Nov 8, 2010

Listening and Living

In the 60’s and early 70’s, Harley and what was left of the British motorcycle industry sort made a stab at addressing the bottom-up-market attack from Japan. Harley branded Italian (Aermacchi) machines and provided minimal support. BSA gave us the infamous 441 Victim that may have sealed that company’s fate all on its own. Triumph and BMW fought back, slightly more effectively. In the end, HD devolved into a portion of a bowling ball company's holdings. BSA and Triumph vanished into bankruptcy. Triumph manged to struggle back, but mostly as a high-end make of rich kid toys. Never again have any of those companies made motorcycles for folks who don't have $15-20k to dump into a recreational vehicle.

Now Japan is on the short end of that same stick. Indian, Malaysian, Korean, Taiwanese, and Chinese motorcycle and scooter manufacturers are cranking up production and aiming product at the low end of the US and world markets; the entry level rider. If history was an indicator, you'd expect Japan to respond with bigger, more expensive, less efficient, less reliable vehicles as a response. That's what American and British manufacturers did. Maybe not so.

One advantage Japan has over their stogy 1960's US and Euro competition is that they never gave up on the cheap, functional stuff. They just quit bringing it into to the US. Maybe that's changing. Honda is taking a chance on US riders with the 2011 CBR250R and CBR250X ABS. This is the kind of bike that Japan has left at home or Europe for the last 20+ years, assuming we are too fat, dumb, and rich to ride a motorcycle that has a functional purpose. As usual, Suzuki started the experiment with the TU250X, a fuel injected street bike with manners and abilities. Honda's entry is less practical, but it might be more fun. Yamaha and Kawasaki are sitting this one out, waiting to see if Suzuki and Honda have discovered something new about the American market. By the time they have their answer, they might starve their US dealers to death and miss the whole event.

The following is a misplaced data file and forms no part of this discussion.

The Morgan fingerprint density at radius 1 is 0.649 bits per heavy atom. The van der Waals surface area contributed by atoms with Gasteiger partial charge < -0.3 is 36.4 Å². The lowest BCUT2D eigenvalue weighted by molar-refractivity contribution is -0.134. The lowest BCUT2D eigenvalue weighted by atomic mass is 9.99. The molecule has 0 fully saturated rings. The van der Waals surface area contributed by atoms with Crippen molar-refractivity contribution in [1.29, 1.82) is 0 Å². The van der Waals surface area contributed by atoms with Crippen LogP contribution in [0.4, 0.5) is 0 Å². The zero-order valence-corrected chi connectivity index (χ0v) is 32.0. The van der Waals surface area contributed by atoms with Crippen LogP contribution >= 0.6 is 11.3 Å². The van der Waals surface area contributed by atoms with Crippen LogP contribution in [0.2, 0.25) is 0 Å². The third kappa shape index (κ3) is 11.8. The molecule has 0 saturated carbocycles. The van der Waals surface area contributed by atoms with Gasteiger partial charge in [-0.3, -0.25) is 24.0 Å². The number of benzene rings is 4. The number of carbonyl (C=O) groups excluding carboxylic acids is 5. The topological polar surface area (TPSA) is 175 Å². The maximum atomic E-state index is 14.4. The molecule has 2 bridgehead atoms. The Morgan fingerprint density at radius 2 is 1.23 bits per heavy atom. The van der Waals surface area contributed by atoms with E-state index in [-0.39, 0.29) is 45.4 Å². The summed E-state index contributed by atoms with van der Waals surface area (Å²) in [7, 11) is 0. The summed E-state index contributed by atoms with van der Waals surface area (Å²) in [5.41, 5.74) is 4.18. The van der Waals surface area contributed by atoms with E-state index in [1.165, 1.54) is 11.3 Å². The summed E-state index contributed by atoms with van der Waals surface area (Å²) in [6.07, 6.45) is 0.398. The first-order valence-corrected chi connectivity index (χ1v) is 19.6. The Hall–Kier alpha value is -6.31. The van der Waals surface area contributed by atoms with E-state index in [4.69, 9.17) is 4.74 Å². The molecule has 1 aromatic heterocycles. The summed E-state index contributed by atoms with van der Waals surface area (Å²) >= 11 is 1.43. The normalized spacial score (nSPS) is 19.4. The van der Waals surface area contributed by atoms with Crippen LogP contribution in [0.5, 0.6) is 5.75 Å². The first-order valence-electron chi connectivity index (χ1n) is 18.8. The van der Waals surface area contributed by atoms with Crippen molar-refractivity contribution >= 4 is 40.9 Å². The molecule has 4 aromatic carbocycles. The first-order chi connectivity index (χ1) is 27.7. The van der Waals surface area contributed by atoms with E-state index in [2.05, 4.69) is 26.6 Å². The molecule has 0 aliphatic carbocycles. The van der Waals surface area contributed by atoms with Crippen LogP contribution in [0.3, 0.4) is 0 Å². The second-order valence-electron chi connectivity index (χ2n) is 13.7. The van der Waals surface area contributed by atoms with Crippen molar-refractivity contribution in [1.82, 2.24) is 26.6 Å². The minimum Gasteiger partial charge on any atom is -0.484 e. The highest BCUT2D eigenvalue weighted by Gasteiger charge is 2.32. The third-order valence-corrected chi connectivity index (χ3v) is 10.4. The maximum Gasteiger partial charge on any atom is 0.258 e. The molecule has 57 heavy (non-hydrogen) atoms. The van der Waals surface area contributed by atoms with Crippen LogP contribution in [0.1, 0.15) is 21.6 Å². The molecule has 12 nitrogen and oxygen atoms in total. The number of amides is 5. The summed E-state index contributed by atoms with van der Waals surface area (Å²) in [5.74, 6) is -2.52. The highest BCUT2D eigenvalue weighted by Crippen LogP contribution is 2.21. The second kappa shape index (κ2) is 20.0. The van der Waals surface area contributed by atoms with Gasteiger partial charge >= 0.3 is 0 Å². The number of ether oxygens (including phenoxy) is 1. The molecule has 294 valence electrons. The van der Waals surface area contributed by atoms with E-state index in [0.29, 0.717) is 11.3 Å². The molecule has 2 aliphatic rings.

The competition doesn't have the dealership problem. Like the Japanese manufacturers in the 1960's, anyone who has a retail outlet appears to be capable of grabbing a Hero, Royal Enfield, Hyosung, Chang Jang, Kymco, SYM, Baja, PGO, or whoever-pops-up-next dealership. The Pep Boys have carried a few brands of Chinese-made motorcycles. So does a filling station a couple of miles from my home. A local hardware store hustles the Hyosung brand, servicing the bikes along side their lawnmowers and snowblowers.  When I was a kid, our local Suzuki dealer also sold Sony televisions, Bogen sound system equipment, and lawnmowers. Our Honda dealer was, primarily, a farm equipment dealer. Yamaha and Kawasaki were sold out of a handyman's Quonset shed along with his regular home repair services. Only BSA/Triumph and Harley Davidson had actual dealerships in town, both of which went out of business by 1968. So it was, so it is.

Will Japan hang on to this business? Your guess is as good as anyone's and probably better than mine.

3 comments:

  1. It seems to me that the Japanese manufacturers had both a cost and quality advantage when they were displacing the traditional manufacturers in the 70s. Is that the case with the Chinese/Indian/etc new players? I haven't heard good things about most of these makes.

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  2. Don't forget Kawasaki has already been doing this for years with the now-extinct EX-500 and the recently refreshed Ninja 250. In fact, I hear that the little Ninja is Kawasaki's best-selling model. I hear the Hyosung's are not bad, though around here they sell for pretty close to what better Japanese bikes do. Also, Kymco seems to have a pretty good rep. in the scooter market. The new Indian Enfield's are a bit quirky, but they are about as close to old British bike feel as you can buy new.

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  3. Good question, Gerry. The Hyosung 650 cruiser is priced almost right on top of its Japanese and US competition. It has serious quality problems and no price advantage. Kymco is pretty close to the same boat for equivalent models.

    I hadn't heard that the Kawi 250R was the company's top seller, but it is a great bike and has been for years. The "refreshed" version is pretty similar to the last 10 years of that model, though. It's still carbureted, which would be my biggest complaint. The new graphics are nice, but not exactly a big step into a new market. The EX500 was one of my favorite small bikes. Bumping it up to 650 was a step in the wrong direction.

    Personally, I'd rather have the Suzuki TU250X's "British bike feel" over anything Enfield produces.

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